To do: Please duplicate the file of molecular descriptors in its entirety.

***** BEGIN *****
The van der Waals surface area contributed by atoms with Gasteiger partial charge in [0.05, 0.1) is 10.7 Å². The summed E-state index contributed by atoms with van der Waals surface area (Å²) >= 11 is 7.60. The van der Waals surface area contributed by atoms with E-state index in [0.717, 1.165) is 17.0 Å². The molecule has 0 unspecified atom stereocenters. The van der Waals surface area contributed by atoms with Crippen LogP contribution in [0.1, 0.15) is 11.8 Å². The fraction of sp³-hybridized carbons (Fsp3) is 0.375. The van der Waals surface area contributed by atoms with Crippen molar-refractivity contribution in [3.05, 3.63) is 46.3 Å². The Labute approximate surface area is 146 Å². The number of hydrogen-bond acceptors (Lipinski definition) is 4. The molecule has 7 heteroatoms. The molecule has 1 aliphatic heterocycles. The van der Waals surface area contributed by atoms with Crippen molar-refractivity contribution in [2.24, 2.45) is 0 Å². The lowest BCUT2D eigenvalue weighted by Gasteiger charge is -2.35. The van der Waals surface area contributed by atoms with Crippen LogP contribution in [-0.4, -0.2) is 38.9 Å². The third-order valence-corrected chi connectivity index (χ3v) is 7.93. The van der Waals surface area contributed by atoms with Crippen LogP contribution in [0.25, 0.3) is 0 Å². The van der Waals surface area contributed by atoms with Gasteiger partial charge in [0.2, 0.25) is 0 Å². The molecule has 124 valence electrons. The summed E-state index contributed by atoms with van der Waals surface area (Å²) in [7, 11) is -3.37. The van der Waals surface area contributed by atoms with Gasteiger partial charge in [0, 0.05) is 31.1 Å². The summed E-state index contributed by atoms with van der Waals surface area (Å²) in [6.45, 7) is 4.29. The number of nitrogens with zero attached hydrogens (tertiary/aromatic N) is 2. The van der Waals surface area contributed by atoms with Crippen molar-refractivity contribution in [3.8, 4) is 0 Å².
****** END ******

The van der Waals surface area contributed by atoms with Gasteiger partial charge in [0.05, 0.1) is 10.7 Å². The summed E-state index contributed by atoms with van der Waals surface area (Å²) >= 11 is 7.60. The van der Waals surface area contributed by atoms with E-state index in [0.717, 1.165) is 17.0 Å². The molecule has 0 unspecified atom stereocenters. The van der Waals surface area contributed by atoms with Crippen LogP contribution in [0.1, 0.15) is 11.8 Å². The fraction of sp³-hybridized carbons (Fsp3) is 0.375. The van der Waals surface area contributed by atoms with Crippen molar-refractivity contribution in [3.05, 3.63) is 46.3 Å². The Labute approximate surface area is 146 Å². The number of hydrogen-bond acceptors (Lipinski definition) is 4. The molecule has 7 heteroatoms. The molecule has 1 aliphatic heterocycles. The van der Waals surface area contributed by atoms with Crippen molar-refractivity contribution in [2.24, 2.45) is 0 Å². The lowest BCUT2D eigenvalue weighted by Gasteiger charge is -2.35. The van der Waals surface area contributed by atoms with Crippen LogP contribution in [-0.4, -0.2) is 38.9 Å². The third-order valence-corrected chi connectivity index (χ3v) is 7.93. The van der Waals surface area contributed by atoms with Crippen LogP contribution in [0.25, 0.3) is 0 Å². The van der Waals surface area contributed by atoms with Gasteiger partial charge in [0.2, 0.25) is 0 Å². The molecule has 124 valence electrons. The summed E-state index contributed by atoms with van der Waals surface area (Å²) in [7, 11) is -3.37. The van der Waals surface area contributed by atoms with Gasteiger partial charge in [0, 0.05) is 31.1 Å². The summed E-state index contributed by atoms with van der Waals surface area (Å²) in [6.45, 7) is 4.29. The number of nitrogens with zero attached hydrogens (tertiary/aromatic N) is 2. The van der Waals surface area contributed by atoms with Crippen molar-refractivity contribution in [3.8, 4) is 0 Å².